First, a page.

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TransparentNevada.com, an arm of the Nevada Policy Research Institute (NPRI) think-tank, released the 2012 salaries for the Las Vegas Metropolitan Police Department today. TransparentNevada documents information about all levels of government in the Silver State, including contracts, financial documents and public employee salaries. The information is updated each year.
Metro, which has jurisdiction over all of Clark County, has some of the highest-paid employees in the County, according to a press release from NPRI.
“The employees of Las Vegas Metro continue to be some of the highest compensated employees — public or private — in the Las Vegas Valley,” said Andy Matthews, president of NPRI. “In 2012, 149 employees took home more than $200,000 in total compensation, with one captain raking in over $585,000 in total earnings.
“One lieutenant cashed in for over $354,000 and an assistant sheriff received more than $294,000.”
Matthews stated that, in 2012, 348 employees received over $175,000 in total compensation, and 888 employees took home over $150,000.
“These inflated salaries are the result of collective bargaining laws that favor politically powerful labor unions over the needs of taxpayers,” he said. “As we’ve seen before and are seeing again, right now, once it becomes apparent that such salaries are unsustainable, government unions start demanding that Nevada’s struggling families and businesses fork over even more.”
During the two-decade economic boom of the 1990’s and 2000’s, public employee union negotiations largely sailed under the radar. The public generally paid little attention to the contents of contracts and, when coupled with the booming economy and rising tax revenues, public employee unions were able to negotiate favorable agreements. Since the recession began and depleted both government coffers and taxpayer wallets much more attention is being paid to wages and salaries of government employees.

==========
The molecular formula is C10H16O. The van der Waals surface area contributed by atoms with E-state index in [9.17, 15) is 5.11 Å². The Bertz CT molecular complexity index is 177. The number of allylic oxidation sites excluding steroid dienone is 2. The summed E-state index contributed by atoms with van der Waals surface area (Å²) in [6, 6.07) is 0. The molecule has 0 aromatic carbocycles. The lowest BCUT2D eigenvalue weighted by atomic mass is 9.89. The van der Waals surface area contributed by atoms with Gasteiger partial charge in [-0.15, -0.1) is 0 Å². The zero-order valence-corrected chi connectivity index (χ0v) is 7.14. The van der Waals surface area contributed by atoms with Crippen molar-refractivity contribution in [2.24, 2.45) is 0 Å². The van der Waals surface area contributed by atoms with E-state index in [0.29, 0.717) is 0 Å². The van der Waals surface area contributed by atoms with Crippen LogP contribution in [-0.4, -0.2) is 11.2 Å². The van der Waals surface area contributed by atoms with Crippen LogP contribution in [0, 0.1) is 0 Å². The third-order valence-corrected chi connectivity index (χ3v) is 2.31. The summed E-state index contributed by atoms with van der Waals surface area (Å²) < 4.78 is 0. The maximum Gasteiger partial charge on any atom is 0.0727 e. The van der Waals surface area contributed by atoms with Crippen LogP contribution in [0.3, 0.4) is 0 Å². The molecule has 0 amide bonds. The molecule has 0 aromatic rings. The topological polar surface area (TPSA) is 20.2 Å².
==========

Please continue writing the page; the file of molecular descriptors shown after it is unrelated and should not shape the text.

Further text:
The Nevada Legislature is currently considering a proposal to implement a quarter-cent increase in the sales tax in Clark County to provide Metro with funds to hire more officers. Leadership at Metro, however, is insisting on having the authority to spend the tax increase funds on other costs and expenses, such as raising salaries of existing officers.
Matthews noted that the release of the salary data comes as Las Vegas Metro brass wants the Nevada Legislature to authorize a quarter-cent increase in the sales tax and give the department “flexibility” in spending that money. Originally in 2004, tax increase proponents had pledged that the sales tax increase would only be used to hire new officers.
“Las Vegas Metro’s budget problem flows directly out of its inflated salaries,” said NPRI’s president.
In NPRI’s press release Matthews also criticizes Metro’s policy of using taxpayer funds to pay certain officers for performing work for their union. This practice is common among public sector unions in Clark County and taxpayers pay public employee union members millions of dollars each year to work for their unions rather than for the taxpayers.
Tags: cost, Las Vegas, Metro, Nevada Policy Research Institute, NPRI, police, police salaries, public employee unions, taxes, transparency, TransparentNevada, unions
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